Paddle.in.ontario@gmail.com

Here’s our final tip for the day and it’s an important one. Something huge is coming this summer to the Paddle In page. Wanna get in on it? Really simple just head on over to our YouTube channel and subscribe. That’s it nothing else fancy log into your account and hit the subscribe button. We’ll be rolling out more hints very soon but I can tell you this you do not want to miss this one.

https://www.youtube.com/channel/

UC0cuWVUvGCpgorWujMk0ZCg

Ode to the Black Fly

“I’ll die with the black flies picking my bones. In North Ontario”

-The black fly song –

So if you’re like me your FB feed is full of people who have already got out for their first paddle as they live further south or are lamenting about the remaining ice and dreaming about paddling a northern lake. I’m just here to remind you what follows iceout just a few short weeks later. Those are not birds in the photo , nor is it a fleet of airplanes soaring in the skies of Temagami. They separate the dedicated from the fair weather, the complaints change from to cold to to buggy, they crawl in your eyes, nose and ears. But truth be told I miss them a little. That constant buzz, the tap tapping on the tent fly, the black halo around your bug net on the portage. The super resilient ones who manage to somehow crawl inside the bug jacket, and you’re not sure if they’re inside or out till you feel that familiar pinch. They’re waiting right now, just for you, they’ve missed you and if you think about it and are honest with yourself you missed them a little as well.

The Black Fly.

Food Barrel Friday #3

What’s the one piece of kitchen/cookware you can’t leave at home on a backcountry trip? Let us know in the comments below or better yet show us a photo.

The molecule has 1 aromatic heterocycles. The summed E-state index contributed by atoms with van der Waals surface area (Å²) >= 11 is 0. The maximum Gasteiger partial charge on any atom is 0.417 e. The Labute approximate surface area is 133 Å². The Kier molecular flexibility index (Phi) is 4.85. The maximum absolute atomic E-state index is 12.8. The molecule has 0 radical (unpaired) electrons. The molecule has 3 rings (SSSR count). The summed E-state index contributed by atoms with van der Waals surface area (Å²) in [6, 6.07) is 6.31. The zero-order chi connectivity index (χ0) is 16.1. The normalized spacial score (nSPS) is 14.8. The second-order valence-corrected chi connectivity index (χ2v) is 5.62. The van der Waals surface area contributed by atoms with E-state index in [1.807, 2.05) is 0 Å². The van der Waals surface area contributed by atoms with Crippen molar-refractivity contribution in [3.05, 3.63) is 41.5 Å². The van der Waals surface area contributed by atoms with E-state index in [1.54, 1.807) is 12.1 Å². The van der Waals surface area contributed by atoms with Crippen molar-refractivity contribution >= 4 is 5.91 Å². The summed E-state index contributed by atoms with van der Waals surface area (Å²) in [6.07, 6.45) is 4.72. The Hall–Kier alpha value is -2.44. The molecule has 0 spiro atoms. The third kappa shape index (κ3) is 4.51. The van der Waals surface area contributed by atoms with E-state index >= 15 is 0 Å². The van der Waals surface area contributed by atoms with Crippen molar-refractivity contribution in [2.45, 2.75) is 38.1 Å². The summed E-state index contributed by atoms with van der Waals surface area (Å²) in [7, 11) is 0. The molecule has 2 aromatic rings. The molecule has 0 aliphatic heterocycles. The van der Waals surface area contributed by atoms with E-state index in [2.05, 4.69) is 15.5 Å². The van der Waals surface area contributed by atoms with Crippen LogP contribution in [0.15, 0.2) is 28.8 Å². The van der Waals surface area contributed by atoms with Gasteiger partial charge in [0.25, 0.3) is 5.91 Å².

Food Barrel Friday continues….

As some of you may or may not know it’s Canada Water Week . Now I think we can all agree that without water we wouldn’t get very far as Canoeists. We travel on it, we fish from it, most importantly we drink it.

So here’s a question for all of you. With choice of beverages in short supply on a canoe trip. What do you do to your water for a change of pace? Add crystals? Lemon? Wintergreen? Whisky?

Let us know in the comments below.

What’s your go to snack on the portage?

Candy?

Jerky?

Are you a die hard blue berry addict?

Let us know in he comments below.

Here’s one of our favorites around the Paddle In homestead

Maple Trail Mix

3/4 cup maple syrup

1 tsp vanilla extract

1 cup oats

1 cup mixed nuts

2 cups whole natural almonds

1/2 cup golden raisins, a couple of handfuls

1/2 cup dried sweetened cranberries

1/2 sunflower seeds

1 cup M & M’s or Reese’s pieces

Pre heat oven to 375

Warm and combine Maple syrup and vanilla extract

Mix wet and dry ingredients (except the m&m’s they’ll melt!!) . Spread on a baking tray and bake 15 minutes. Remove cool and try not to eat it all right away.

Whisky

Everyone seems to be posting pictures of their adventure dogs this week, so we figured we’d throw some photos of our guy up.

Whisky is an extremely important member of our team. What does he bring to the table you might ask. Well for starters he keeps all camp sites squirrel free, he has the ability to bring as much sand,dirt and water into the tent each night, he’s a big help in our “leave no trace” camping style as any snacks dropped by the kids are quickly devoured. But all joking aside he’s the best dog I’ve ever had in a canoe. Every once in a while he’ll peek his head over the gunnels and stare out at the water straining to see where the next portage is so he can stretch his legs. Other than that he can be found snoring at the front of the canoe or laying between my feet in the stern. He sleeps for as long as we are on the water. I sometimes forget that he’s even in the canoe with us. When he’s tired of being in the canoe or if he’s to lazy to join us for an evening of fishing, or for a quick day paddle. He’ll sit and watch us intently from the shore, ready to swim out and save us at any sign of trouble. The kids have noticed this and have taken to leaping out of the canoe when we/re headed back in so that Whisky can come and rescue them. Most importantly he never complains about portages, bugs, lack of fish, or how crappy the freeze dried meals are. He plods along with a huge smile on his face enjoying every minute of it.